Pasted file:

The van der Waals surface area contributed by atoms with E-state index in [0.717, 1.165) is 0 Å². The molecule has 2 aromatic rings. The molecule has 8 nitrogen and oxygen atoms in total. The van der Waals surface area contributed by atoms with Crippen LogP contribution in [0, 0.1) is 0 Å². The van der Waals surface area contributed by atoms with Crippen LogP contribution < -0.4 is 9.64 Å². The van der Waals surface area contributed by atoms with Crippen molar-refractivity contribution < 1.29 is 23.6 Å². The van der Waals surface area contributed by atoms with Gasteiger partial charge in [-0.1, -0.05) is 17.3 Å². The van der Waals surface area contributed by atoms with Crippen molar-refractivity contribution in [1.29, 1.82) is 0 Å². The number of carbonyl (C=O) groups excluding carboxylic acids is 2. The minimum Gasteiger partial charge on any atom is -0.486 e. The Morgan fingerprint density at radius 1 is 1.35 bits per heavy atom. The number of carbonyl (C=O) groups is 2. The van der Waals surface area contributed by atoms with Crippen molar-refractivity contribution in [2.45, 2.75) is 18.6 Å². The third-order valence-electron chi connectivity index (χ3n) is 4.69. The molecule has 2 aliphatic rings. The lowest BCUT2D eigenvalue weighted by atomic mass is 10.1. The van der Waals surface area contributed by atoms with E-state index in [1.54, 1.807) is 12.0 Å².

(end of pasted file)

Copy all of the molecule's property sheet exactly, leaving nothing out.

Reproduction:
The van der Waals surface area contributed by atoms with E-state index in [0.717, 1.165) is 0 Å². The molecule has 2 aromatic rings. The molecule has 8 nitrogen and oxygen atoms in total. The van der Waals surface area contributed by atoms with Crippen LogP contribution in [0, 0.1) is 0 Å². The van der Waals surface area contributed by atoms with Crippen LogP contribution < -0.4 is 9.64 Å². The van der Waals surface area contributed by atoms with Crippen molar-refractivity contribution < 1.29 is 23.6 Å². The van der Waals surface area contributed by atoms with Gasteiger partial charge in [-0.1, -0.05) is 17.3 Å². The van der Waals surface area contributed by atoms with Crippen molar-refractivity contribution in [1.29, 1.82) is 0 Å². The number of carbonyl (C=O) groups excluding carboxylic acids is 2. The minimum Gasteiger partial charge on any atom is -0.486 e. The Morgan fingerprint density at radius 1 is 1.35 bits per heavy atom. The number of carbonyl (C=O) groups is 2. The van der Waals surface area contributed by atoms with Crippen molar-refractivity contribution in [2.45, 2.75) is 18.6 Å². The third-order valence-electron chi connectivity index (χ3n) is 4.69. The molecule has 2 aliphatic rings. The lowest BCUT2D eigenvalue weighted by atomic mass is 10.1. The van der Waals surface area contributed by atoms with E-state index in [1.54, 1.807) is 12.0 Å².